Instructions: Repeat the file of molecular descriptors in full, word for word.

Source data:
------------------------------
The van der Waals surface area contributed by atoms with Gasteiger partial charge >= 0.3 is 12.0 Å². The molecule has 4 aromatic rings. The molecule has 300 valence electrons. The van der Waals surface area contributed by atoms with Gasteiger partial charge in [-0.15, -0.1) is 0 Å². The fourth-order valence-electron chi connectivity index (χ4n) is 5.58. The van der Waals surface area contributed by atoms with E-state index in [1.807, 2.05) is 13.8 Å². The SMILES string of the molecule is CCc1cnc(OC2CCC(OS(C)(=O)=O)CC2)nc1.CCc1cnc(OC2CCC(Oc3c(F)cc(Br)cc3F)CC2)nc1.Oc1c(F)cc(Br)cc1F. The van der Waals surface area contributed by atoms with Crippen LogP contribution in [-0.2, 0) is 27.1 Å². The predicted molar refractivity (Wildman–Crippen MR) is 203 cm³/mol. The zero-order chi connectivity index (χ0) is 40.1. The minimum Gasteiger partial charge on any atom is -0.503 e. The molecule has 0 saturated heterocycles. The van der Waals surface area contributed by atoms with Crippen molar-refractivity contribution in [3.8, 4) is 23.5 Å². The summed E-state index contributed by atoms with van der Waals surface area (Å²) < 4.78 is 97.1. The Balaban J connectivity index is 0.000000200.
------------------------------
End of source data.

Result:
The van der Waals surface area contributed by atoms with Gasteiger partial charge >= 0.3 is 12.0 Å². The molecule has 4 aromatic rings. The molecule has 300 valence electrons. The van der Waals surface area contributed by atoms with Gasteiger partial charge in [-0.15, -0.1) is 0 Å². The fourth-order valence-electron chi connectivity index (χ4n) is 5.58. The van der Waals surface area contributed by atoms with E-state index in [1.807, 2.05) is 13.8 Å². The SMILES string of the molecule is CCc1cnc(OC2CCC(OS(C)(=O)=O)CC2)nc1.CCc1cnc(OC2CCC(Oc3c(F)cc(Br)cc3F)CC2)nc1.Oc1c(F)cc(Br)cc1F. The van der Waals surface area contributed by atoms with Crippen LogP contribution in [-0.2, 0) is 27.1 Å². The predicted molar refractivity (Wildman–Crippen MR) is 203 cm³/mol. The zero-order chi connectivity index (χ0) is 40.1. The minimum Gasteiger partial charge on any atom is -0.503 e. The molecule has 0 saturated heterocycles. The van der Waals surface area contributed by atoms with Crippen molar-refractivity contribution in [3.8, 4) is 23.5 Å². The summed E-state index contributed by atoms with van der Waals surface area (Å²) < 4.78 is 97.1. The Balaban J connectivity index is 0.000000200.